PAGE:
Quincy Medical Center President Daniel Knell has stepped down from his position, following questions over his leadership in the past several months.
The decision, which took effect Thursday, comes months after a tense one-day strike by the hospital’s nurses in March, as well as a harsh state inspection in May that led to a temporary closure of the psychiatric ward for seniors.
“Over the last few months … several incidents have ignited public debate concerning the leadership of our hospital,’’ Knell wrote in his resignation letter. “After discussing these events with [Steward Health Care System’s] Chairman and charting the most appropriate path for the future we decided that it would be in the best interest of Quincy Medical Center for me to step down as President.’’
In the letter, Knell said that Donna Rubinate, the current chief operating officer of Good Samaritan Medical Center in Brockton, will replace him on an interim basis.
“Donna is a highly experienced and accomplished nurse executive. I am leaving you in very capable hands,’’ Knell wrote.
Christopher Murphy, spokesman for Steward, which owns Quincy Medical Center, declined to say when the decision was made, only saying it was effective Thursday.
Sandra McGunigle, Quincy Medical Center’s director of public relations and marketing, also did not have any further information on the process to replace Knell, or if Knell might return to an administrative role at Steward.
Knell stepped in to the Quincy Medical Center role in November 2011 after the hospital network acquired the local hospital in the midst of bankruptcy proceedings.
A chief restructuring officer for Steward, Knell has also held the role of CEO for Springhill Regional Medical Center and Bartow Regional Medical Center in central Florida.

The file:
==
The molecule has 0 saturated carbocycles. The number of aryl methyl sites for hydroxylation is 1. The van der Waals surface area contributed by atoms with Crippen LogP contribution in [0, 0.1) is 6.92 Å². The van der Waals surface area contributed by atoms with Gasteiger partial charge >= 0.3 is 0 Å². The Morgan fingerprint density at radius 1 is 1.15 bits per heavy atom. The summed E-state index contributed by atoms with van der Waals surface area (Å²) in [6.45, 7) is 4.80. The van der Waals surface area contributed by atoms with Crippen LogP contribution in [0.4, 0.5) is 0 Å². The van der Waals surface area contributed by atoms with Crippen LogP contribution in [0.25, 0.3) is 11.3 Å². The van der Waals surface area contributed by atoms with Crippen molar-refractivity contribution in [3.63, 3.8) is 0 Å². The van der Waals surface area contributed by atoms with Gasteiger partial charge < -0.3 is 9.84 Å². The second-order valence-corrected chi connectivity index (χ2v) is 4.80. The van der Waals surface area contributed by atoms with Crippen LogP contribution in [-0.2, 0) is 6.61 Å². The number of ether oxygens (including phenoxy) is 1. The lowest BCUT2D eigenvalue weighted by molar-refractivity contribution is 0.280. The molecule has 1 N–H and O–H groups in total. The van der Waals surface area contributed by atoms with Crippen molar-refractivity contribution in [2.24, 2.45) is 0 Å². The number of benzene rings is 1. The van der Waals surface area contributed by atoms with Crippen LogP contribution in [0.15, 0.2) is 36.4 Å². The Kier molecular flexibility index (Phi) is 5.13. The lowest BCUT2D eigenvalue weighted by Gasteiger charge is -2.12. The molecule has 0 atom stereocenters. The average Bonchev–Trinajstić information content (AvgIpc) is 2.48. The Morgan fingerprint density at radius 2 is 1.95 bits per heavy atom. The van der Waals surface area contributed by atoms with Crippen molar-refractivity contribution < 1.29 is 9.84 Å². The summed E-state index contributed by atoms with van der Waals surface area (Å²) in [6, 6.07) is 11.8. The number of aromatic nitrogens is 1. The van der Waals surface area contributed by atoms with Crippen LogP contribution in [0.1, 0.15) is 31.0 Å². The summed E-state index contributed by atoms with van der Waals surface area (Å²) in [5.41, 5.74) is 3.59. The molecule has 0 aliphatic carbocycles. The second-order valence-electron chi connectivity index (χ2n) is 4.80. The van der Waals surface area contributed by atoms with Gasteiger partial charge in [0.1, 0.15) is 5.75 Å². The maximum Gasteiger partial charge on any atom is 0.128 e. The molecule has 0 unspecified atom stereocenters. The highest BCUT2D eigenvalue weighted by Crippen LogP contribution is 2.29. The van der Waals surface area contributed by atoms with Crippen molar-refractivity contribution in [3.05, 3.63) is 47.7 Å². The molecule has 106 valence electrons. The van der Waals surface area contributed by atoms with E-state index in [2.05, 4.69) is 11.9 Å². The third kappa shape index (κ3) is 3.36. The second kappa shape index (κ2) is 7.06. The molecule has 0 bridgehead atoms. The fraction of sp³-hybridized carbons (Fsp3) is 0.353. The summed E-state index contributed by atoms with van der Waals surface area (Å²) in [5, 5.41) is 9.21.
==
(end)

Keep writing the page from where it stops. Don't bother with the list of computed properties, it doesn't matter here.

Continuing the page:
Knell said he was “honored to serve as the President’’ of Quincy Medical Center, and that the hospital team had “accomplished much.’’ But his term was marked by turmoil.
In March, contract negotiations with Quincy Medical Center came to a head as nurses participated in a one-day strike in front of hospital grounds.
Nurses cited concerns over patient care and said staffing levels were making it difficult to provide adequate services.
Hospital officials vehemently denied that patients were receiving substandard care, but their case was undermined by a surprise state inspection on May 23.
On Quincy Medical Center’s psychiatric ward for seniors, inspectors found patients largely ignored by hospital staff.
Several were left in hospital beds without covers. One woman was covered in feces, another was cowering and frightened, state Department of Mental Health officials said in the report.
Coupled with dirty floors, damaged furniture, patient common areas misused as storage, and missing privacy curtain in patient rooms, admissions to the unit were temporarily put on hold.
Department of Mental Health officials did not immediately respond to requests for comment for this article. At the time of the findings, state officials pointed to the leadership of the hopsital as a concern.
Knell responded to the report in a June letter, saying the unit had been cleaned and furniture replaced.
Several staff members had been fired and training was scheduled for those remaining.